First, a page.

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Amid a pandemic and global recession, school districts are increasing property taxes for the coming year by 3.3% — lower than last year’s 4.5% but still the second-highest percentage since 2010. Additional increases in county and technical college taxes suggest that, once municipal levies are in, the overall property tax increase on December bills will also be one of the largest of the past decade, though lower than the 3.7% hike last year.
Property taxes are the single largest tax paid by Wisconsin residents and also the biggest source of local funding for schools, police, fire protection, and roads. While localities might benefit from more diverse revenue options, this heavy reliance may actually be an advantage in this time of crisis, because property taxes typically are not immediately sensitive to economic downturns, unlike sales or income taxes.
This notion is evidenced by several successful voter referenda, among the key factors driving the school levy increase — including one linked to a $42.5 million levy increase for the Milwaukee Public Schools alone. Also, after four years of tight revenue limits on general school aids and property taxes, the 2019-21 state budget raised the cap by $179 per pupil this year, an increase amounting to roughly $150 million statewide.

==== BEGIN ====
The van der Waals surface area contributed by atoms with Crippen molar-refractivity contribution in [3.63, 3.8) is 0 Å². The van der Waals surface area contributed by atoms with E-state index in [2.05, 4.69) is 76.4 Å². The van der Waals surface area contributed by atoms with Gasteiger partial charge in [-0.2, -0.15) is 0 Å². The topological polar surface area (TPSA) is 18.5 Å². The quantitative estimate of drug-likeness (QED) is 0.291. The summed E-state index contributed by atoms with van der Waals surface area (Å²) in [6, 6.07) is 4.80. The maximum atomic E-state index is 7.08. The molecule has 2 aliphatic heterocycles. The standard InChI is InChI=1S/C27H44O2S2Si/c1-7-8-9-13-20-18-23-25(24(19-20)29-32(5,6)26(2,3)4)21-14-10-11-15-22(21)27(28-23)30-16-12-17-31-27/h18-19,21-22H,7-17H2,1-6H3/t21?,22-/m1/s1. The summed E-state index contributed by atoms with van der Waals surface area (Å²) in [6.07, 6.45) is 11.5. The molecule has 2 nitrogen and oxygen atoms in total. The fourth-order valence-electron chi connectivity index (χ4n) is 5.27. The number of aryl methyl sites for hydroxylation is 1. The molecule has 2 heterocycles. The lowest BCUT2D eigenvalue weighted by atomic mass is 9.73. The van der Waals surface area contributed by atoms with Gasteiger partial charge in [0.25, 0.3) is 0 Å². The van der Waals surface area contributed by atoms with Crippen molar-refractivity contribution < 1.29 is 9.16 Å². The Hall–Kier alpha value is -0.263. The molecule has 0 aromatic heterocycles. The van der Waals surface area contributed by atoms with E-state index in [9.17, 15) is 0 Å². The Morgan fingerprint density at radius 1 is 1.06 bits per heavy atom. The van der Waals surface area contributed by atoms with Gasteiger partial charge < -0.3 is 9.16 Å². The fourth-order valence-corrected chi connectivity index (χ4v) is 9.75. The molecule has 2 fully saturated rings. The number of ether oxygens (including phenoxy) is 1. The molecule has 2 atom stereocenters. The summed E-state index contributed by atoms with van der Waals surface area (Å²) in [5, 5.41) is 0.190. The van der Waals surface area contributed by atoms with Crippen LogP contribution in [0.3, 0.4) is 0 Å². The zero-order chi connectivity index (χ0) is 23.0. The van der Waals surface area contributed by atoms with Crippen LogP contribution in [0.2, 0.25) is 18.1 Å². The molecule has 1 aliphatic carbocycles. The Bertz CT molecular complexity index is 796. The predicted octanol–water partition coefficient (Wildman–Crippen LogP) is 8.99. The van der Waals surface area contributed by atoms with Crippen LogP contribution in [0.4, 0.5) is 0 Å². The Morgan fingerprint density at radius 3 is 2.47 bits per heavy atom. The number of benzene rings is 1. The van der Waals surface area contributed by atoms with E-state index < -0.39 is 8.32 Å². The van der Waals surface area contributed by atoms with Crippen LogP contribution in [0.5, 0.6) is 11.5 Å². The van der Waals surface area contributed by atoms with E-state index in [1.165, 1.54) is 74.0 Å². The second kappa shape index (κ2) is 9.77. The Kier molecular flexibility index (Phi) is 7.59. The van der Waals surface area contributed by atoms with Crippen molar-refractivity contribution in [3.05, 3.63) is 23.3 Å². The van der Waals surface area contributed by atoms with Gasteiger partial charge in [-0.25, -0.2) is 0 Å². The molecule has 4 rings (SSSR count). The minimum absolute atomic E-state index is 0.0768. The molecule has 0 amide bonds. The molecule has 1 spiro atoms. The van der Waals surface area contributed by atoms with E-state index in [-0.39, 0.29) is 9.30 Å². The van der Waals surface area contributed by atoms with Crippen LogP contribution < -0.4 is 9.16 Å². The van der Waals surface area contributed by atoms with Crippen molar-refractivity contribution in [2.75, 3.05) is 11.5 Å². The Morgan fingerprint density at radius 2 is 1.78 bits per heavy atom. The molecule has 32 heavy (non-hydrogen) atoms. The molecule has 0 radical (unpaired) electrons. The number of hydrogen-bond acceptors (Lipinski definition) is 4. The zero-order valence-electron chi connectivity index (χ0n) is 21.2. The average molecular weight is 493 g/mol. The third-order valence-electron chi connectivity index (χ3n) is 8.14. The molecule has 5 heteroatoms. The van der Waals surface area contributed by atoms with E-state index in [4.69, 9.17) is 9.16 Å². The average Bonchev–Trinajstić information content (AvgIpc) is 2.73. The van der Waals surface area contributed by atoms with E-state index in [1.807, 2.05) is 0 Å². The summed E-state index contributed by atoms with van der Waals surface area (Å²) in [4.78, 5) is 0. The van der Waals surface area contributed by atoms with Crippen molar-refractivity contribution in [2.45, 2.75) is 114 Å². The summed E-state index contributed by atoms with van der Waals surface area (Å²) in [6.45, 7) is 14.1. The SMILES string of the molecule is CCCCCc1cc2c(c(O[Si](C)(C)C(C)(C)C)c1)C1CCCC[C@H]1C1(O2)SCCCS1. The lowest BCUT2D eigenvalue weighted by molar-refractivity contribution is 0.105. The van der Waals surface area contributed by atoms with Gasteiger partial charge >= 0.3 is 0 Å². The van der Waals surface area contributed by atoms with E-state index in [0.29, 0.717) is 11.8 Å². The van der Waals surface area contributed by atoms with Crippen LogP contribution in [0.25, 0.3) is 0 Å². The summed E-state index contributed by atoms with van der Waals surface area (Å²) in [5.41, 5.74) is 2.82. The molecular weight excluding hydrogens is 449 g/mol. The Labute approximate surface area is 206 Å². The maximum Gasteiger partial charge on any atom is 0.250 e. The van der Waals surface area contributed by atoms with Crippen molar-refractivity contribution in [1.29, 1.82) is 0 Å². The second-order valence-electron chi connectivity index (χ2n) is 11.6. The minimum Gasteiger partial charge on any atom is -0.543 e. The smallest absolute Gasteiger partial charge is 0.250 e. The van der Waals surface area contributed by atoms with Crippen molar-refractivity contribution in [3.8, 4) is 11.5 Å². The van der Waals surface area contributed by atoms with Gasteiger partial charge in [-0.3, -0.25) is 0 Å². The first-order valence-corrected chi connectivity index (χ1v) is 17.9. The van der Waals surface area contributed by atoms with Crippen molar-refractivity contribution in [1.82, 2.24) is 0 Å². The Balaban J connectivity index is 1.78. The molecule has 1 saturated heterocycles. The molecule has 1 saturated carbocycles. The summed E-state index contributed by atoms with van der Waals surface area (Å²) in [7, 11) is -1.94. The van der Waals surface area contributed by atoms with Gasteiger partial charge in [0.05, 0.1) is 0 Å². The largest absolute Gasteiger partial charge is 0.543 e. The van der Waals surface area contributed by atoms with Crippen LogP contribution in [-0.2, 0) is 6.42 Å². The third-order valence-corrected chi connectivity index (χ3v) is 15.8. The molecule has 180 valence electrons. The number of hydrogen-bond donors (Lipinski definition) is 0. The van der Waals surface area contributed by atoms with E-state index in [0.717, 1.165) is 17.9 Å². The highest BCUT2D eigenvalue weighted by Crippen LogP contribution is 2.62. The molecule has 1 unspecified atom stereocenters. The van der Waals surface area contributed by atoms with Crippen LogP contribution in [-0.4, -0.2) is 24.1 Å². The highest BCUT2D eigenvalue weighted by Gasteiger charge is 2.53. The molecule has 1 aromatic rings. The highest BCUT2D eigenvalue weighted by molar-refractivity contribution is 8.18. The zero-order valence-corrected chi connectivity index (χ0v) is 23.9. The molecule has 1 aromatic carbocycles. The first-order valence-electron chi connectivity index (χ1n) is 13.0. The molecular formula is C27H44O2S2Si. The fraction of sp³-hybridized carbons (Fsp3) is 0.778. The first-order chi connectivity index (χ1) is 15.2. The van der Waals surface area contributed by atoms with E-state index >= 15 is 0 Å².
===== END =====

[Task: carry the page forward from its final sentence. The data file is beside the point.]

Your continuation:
Further, the state also provided an additional $163.5 million in general aids, a 3.4% increase that was the largest since 2005 and more than enough to cover the growth in the revenue limits, curbing the overall growth in property taxes statewide. However, the impact on each individual district will vary due to state formulas.
Property tax increases may certainly pose hardships for some, given the economic impacts of COVID-19. On the other hand, they also help maintain key services such as public health, education, and public safety at a time when they could be most valued.
This information is provided by the Wisconsin Policy Forum, the state’s leading resource for nonpartisan state and local government research and civic education. Learn more at wispolicyforum.org.